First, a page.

Not really. As a batsman, you want to get off the mark - the earlier the better. It's just to get that rhythm, to have some runs on the board. If you are batting on 5 or 10, mentally you know you are calm. You know you have started well and now just have to move on from there. If you take too many balls, you might feel, yeah, it's better if you get a single. But for someone like me, on day five, I won't worry about when I'm scoring my first run, because my game plan was not to give away my wicket. As a team, we didn't want to lose any wickets in the first session. I felt it was a very good pitch, apart from the variable bounce, and that too from one particular end. If you look at the balls that hit me, they were only from one end. I hardly remember getting hit from the other.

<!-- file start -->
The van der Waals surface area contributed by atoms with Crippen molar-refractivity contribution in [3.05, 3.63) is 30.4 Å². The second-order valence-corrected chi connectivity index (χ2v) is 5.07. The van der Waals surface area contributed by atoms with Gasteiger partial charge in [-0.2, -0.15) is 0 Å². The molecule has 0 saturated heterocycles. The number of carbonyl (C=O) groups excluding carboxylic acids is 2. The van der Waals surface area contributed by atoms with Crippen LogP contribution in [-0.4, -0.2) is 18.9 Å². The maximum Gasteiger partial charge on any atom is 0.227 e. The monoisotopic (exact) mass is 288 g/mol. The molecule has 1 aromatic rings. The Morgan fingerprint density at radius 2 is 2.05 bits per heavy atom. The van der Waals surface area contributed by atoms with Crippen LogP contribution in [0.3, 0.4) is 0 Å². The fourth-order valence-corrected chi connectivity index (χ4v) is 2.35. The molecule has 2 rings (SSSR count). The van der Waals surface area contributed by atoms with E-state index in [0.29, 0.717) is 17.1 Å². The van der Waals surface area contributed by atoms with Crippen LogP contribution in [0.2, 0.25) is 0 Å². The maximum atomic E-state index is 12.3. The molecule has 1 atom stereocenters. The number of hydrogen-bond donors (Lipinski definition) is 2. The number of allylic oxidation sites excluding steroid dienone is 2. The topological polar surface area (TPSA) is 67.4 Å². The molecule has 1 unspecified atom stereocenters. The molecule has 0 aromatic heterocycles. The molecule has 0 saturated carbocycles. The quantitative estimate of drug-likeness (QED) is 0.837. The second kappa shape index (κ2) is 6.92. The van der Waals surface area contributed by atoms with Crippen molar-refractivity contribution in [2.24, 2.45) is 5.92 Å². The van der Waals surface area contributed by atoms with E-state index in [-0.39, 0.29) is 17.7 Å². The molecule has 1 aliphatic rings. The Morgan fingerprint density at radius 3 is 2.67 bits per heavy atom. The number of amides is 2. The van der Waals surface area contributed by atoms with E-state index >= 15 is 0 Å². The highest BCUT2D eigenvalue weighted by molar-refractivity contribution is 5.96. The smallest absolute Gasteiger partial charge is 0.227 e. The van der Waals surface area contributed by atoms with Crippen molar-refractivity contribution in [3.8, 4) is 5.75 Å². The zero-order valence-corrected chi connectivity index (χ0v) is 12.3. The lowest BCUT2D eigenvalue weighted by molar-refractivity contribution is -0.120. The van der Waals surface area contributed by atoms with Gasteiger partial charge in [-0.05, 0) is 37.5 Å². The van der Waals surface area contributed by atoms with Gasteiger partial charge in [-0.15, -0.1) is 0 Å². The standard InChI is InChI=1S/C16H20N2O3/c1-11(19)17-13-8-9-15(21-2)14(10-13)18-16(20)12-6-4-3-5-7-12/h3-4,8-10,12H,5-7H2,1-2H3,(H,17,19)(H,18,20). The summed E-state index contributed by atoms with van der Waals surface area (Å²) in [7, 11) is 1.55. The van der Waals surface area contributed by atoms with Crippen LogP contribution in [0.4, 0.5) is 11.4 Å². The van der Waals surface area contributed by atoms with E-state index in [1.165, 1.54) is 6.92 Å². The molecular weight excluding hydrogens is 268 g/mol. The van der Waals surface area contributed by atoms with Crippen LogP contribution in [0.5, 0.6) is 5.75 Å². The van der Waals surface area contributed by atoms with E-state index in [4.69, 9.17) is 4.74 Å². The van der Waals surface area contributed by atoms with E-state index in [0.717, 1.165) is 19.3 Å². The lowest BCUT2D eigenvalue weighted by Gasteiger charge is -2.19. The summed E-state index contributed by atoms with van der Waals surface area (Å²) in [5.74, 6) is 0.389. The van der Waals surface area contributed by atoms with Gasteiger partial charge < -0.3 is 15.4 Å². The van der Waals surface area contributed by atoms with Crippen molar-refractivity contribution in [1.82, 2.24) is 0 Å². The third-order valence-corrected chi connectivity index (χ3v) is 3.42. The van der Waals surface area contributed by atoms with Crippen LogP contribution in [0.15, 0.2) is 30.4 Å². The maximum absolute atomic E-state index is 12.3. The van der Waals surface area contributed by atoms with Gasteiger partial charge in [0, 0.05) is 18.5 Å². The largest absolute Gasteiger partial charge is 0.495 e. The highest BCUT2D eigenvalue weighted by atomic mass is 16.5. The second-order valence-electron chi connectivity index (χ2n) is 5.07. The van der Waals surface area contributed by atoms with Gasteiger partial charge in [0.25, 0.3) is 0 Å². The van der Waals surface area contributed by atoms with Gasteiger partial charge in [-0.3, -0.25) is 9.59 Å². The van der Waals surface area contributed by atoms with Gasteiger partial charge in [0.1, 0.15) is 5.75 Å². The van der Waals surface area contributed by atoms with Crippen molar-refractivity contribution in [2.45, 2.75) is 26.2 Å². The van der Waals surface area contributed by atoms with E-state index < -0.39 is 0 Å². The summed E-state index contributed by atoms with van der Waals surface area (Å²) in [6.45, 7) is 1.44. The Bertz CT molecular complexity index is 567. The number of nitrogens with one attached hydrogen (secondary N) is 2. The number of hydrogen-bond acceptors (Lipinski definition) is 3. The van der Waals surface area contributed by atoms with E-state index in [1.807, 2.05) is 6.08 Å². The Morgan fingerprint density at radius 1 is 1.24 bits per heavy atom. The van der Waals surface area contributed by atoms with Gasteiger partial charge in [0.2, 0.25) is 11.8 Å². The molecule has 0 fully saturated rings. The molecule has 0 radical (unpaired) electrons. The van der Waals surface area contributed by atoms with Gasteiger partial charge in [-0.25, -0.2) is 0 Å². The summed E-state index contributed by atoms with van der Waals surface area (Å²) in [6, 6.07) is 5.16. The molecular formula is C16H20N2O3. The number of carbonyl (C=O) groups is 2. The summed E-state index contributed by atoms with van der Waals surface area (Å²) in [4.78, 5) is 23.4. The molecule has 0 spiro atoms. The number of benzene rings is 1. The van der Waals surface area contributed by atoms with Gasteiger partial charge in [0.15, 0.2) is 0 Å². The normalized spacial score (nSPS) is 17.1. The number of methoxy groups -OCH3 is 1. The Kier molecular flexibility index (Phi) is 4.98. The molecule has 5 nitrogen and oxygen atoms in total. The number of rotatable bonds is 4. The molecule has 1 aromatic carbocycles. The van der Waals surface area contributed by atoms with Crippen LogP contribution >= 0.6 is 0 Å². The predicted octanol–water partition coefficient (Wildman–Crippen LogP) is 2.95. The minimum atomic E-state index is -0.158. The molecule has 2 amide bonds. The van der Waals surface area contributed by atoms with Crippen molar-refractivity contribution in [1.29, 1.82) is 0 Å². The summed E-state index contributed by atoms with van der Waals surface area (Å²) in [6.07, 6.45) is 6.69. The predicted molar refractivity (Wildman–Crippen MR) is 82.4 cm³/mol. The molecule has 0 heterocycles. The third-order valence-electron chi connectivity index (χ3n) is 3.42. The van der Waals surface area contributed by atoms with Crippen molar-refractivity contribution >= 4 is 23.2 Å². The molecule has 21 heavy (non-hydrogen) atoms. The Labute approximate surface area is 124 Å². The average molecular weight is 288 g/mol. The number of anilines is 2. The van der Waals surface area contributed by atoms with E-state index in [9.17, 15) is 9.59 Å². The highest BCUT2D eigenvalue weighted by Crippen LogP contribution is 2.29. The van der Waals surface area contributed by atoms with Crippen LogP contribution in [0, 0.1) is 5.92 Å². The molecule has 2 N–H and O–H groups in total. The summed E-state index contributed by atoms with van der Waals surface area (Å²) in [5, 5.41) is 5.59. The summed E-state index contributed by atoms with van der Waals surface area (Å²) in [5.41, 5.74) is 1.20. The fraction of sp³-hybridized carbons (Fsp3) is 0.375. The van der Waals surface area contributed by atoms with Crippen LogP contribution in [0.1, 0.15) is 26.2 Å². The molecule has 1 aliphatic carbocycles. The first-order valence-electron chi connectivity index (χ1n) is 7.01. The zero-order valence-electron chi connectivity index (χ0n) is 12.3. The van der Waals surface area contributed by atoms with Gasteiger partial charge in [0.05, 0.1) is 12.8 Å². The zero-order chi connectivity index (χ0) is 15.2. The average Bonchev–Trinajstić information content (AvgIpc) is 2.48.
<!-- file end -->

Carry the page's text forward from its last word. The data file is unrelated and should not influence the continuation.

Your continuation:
I think Cummins was looking to hit back of a length or maybe a little shorter. If the ball takes off from there, it's good, but if it doesn't, then he wants the batsman to play on the back foot. I just saw the ball coming at me and I had no other option but to take it on my body, because, on that pitch, it was risky to defend or to try to get on top of the ball. It could have hit my glove or it could have hit the bat and gone to short leg or gully. From the way [Steven] Smith got out in the first innings, I knew you can't defend on the back foot.
Ah, yes. Most of the times I try and look at the ball, but when it is following you, you tend to take your eyes off it. I knew it was a short-pitched delivery, but on that pitch, you don't know how good the bounce will be. Sometimes, from the same length, balls were going above my helmet. But this ball didn't bounce enough.
When you are looking on TV, you feel like I'm taking my eyes off the ball, but I'm actually seeing where he is trying to pitch it, what length it is - so I'm seeing the ball till it pitches. He was trying to bowl the inswinging bouncer repeatedly. After it pitches, I don't know whether it was because of the crack or the pitch, whatever it was, the ball was following me, and it was very difficult for me to keep my eye on it.